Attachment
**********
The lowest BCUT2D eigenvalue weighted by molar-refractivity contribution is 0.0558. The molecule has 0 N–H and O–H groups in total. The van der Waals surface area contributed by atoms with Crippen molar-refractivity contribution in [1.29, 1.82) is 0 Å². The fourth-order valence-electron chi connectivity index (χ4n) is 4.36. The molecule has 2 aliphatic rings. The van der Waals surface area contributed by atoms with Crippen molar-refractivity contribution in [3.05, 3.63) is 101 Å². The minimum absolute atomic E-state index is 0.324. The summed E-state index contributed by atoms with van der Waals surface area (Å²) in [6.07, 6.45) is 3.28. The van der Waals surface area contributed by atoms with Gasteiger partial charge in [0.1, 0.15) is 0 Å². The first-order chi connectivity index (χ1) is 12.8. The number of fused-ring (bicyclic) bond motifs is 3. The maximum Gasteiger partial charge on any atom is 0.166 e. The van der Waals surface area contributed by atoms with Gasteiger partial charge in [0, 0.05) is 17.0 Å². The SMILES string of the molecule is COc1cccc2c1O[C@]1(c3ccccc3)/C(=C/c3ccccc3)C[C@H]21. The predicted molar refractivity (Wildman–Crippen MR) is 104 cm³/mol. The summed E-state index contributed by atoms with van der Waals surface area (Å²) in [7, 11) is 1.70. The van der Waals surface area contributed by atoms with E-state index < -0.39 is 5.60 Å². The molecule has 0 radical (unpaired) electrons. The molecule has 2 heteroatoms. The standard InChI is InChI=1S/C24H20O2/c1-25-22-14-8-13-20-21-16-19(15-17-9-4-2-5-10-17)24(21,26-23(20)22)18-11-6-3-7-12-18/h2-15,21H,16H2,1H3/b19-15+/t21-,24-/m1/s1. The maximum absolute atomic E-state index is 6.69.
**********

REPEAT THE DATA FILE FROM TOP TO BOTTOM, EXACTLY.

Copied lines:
The lowest BCUT2D eigenvalue weighted by molar-refractivity contribution is 0.0558. The molecule has 0 N–H and O–H groups in total. The van der Waals surface area contributed by atoms with Crippen molar-refractivity contribution in [1.29, 1.82) is 0 Å². The fourth-order valence-electron chi connectivity index (χ4n) is 4.36. The molecule has 2 aliphatic rings. The van der Waals surface area contributed by atoms with Crippen molar-refractivity contribution in [3.05, 3.63) is 101 Å². The minimum absolute atomic E-state index is 0.324. The summed E-state index contributed by atoms with van der Waals surface area (Å²) in [6.07, 6.45) is 3.28. The van der Waals surface area contributed by atoms with Gasteiger partial charge in [0.1, 0.15) is 0 Å². The first-order chi connectivity index (χ1) is 12.8. The number of fused-ring (bicyclic) bond motifs is 3. The maximum Gasteiger partial charge on any atom is 0.166 e. The van der Waals surface area contributed by atoms with Gasteiger partial charge in [0, 0.05) is 17.0 Å². The SMILES string of the molecule is COc1cccc2c1O[C@]1(c3ccccc3)/C(=C/c3ccccc3)C[C@H]21. The predicted molar refractivity (Wildman–Crippen MR) is 104 cm³/mol. The summed E-state index contributed by atoms with van der Waals surface area (Å²) in [7, 11) is 1.70. The van der Waals surface area contributed by atoms with E-state index < -0.39 is 5.60 Å². The molecule has 0 radical (unpaired) electrons. The molecule has 2 heteroatoms. The standard InChI is InChI=1S/C24H20O2/c1-25-22-14-8-13-20-21-16-19(15-17-9-4-2-5-10-17)24(21,26-23(20)22)18-11-6-3-7-12-18/h2-15,21H,16H2,1H3/b19-15+/t21-,24-/m1/s1. The maximum absolute atomic E-state index is 6.69.